Date: September 20, 2007
Author: John Clark

Troubles are behind me: Baddeley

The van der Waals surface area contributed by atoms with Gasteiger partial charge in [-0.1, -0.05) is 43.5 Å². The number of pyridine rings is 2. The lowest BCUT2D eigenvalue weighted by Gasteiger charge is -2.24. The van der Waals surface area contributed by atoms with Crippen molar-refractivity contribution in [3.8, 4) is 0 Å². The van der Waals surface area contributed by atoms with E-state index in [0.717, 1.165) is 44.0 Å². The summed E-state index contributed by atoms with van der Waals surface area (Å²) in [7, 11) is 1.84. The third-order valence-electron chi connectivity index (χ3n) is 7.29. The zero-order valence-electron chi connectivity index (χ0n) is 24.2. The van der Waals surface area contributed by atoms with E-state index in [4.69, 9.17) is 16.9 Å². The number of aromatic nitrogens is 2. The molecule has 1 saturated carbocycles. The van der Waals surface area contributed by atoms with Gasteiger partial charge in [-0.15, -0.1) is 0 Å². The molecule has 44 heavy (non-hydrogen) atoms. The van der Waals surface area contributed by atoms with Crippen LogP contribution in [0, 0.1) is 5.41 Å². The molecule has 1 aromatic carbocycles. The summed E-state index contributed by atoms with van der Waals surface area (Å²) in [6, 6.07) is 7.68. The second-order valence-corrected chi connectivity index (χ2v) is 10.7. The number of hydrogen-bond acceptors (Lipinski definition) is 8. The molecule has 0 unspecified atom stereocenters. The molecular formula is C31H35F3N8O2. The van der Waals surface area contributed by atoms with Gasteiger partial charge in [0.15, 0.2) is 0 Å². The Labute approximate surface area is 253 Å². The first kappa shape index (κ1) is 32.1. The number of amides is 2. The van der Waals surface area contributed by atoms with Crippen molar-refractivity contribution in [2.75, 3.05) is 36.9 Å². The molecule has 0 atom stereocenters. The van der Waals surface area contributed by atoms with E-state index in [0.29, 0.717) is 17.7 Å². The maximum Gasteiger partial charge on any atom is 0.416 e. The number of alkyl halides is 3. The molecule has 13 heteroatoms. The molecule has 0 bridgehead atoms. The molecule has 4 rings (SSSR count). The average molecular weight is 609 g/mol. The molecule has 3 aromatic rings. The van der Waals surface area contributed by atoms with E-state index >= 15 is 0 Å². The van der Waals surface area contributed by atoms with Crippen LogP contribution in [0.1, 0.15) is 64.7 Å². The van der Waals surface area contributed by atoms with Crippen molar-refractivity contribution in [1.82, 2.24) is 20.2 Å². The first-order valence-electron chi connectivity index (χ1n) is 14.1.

Aaron Baddeley believes the troubled times he has encountered in his relatively young golfing career will make him a better player in the future. Baddeley seemed destined for greatness when he burst on the scene with victory in the Australian Open in 1999 as an 18-year-old amateur before defending his title a year later. However, the transition to the PGA Tour was not as smooth as expected and Baddeley struggled for consistency after a solid rookie season. He only just saved his spot on the tour in 2004 when he came in 124th on the money list, but in recent times has refined his swing and does not look out of place amongst the world&aposs best. Currently ranked No.19 in the world, Baddeley added a second PGA Tour title to his trophy cabinet in 2007 and played in all four majors in a season for the first time in his career. While things haven&apost gone to plan, a mature Baddeley is content on the course. “If you&aposd ask me back when I was 18 if I was going to be 26 and probably hadn&apost won a major yet, I probably would&aposve disagreed with you,” a forthright Baddeley said. “But I feel like the tough times that I had and the struggles were only for my benefit and I definitely wouldn&apost be the player or the person I am today without those struggles.” “I felt like they were necessary and I am grateful for those times.” His near-perfect putting continues to impress on tour – even Vijay Singh has asked for advice on the greens – and Baddeley is slowly hitting more of them in regulation. “I would say that the changes I have been making in my swing, I feel a lot more comfortable with them,” Baddeley said. “I feel that I have a better understanding of what I need to do to be good, to improve and get better as a golfer.” “I just feel more comfortable playing at that (elite) level and I feel like I can play at that level. I feel like I am going in the direction of playing at that level every week.” Success in Australia means much to Baddeley. He concedes it will be tough to hoist silverware this Australian summer with a number of in-form natives back to challenge. He has his sights on edging a step closer to Gary Player&aposs record of seven Australian Open titles. “There&aposs so many good Australian players, whoever wins is going to have to play great,” Baddeley said. “I definitely feel if I play at the level I am playing right now I have a good opportunity to win the third one which would be pretty cool. It would be an extra one and getting closer to Gary Player&aposs record.” And he wouldn&apost mind breaking his Masters duck either. “That&aposs an event I haven&apost won yet so I would definitely love to win around Huntingdale.” “To win a gold jacket, Greg (Norman) won six right? So it would be great to have my name on the trophy, the same trophy Greg has won.”